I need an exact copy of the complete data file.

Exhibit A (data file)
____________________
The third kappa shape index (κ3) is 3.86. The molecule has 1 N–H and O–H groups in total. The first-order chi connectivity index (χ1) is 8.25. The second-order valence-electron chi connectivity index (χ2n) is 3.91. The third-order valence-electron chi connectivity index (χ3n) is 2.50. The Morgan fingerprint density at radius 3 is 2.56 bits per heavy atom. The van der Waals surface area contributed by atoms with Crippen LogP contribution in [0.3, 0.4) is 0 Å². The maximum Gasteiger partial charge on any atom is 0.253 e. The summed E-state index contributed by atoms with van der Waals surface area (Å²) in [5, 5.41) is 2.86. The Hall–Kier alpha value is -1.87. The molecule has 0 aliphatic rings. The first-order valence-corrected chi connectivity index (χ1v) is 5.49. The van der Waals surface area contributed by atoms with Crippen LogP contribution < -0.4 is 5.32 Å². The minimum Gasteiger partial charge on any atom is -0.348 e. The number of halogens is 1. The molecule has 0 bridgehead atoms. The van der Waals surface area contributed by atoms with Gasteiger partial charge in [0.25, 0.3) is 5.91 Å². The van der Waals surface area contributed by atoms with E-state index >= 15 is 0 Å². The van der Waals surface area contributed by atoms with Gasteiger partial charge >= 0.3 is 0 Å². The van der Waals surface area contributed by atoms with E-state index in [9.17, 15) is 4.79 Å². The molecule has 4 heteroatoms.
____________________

The third kappa shape index (κ3) is 3.86. The molecule has 1 N–H and O–H groups in total. The first-order chi connectivity index (χ1) is 8.25. The second-order valence-electron chi connectivity index (χ2n) is 3.91. The third-order valence-electron chi connectivity index (χ3n) is 2.50. The Morgan fingerprint density at radius 3 is 2.56 bits per heavy atom. The van der Waals surface area contributed by atoms with Crippen LogP contribution in [0.3, 0.4) is 0 Å². The maximum Gasteiger partial charge on any atom is 0.253 e. The summed E-state index contributed by atoms with van der Waals surface area (Å²) in [5, 5.41) is 2.86. The Hall–Kier alpha value is -1.87. The molecule has 0 aliphatic rings. The first-order valence-corrected chi connectivity index (χ1v) is 5.49. The van der Waals surface area contributed by atoms with Crippen LogP contribution < -0.4 is 5.32 Å². The minimum Gasteiger partial charge on any atom is -0.348 e. The number of halogens is 1. The molecule has 0 bridgehead atoms. The van der Waals surface area contributed by atoms with Gasteiger partial charge in [0.25, 0.3) is 5.91 Å². The van der Waals surface area contributed by atoms with E-state index >= 15 is 0 Å². The van der Waals surface area contributed by atoms with Gasteiger partial charge >= 0.3 is 0 Å². The van der Waals surface area contributed by atoms with E-state index in [9.17, 15) is 4.79 Å². The molecule has 4 heteroatoms.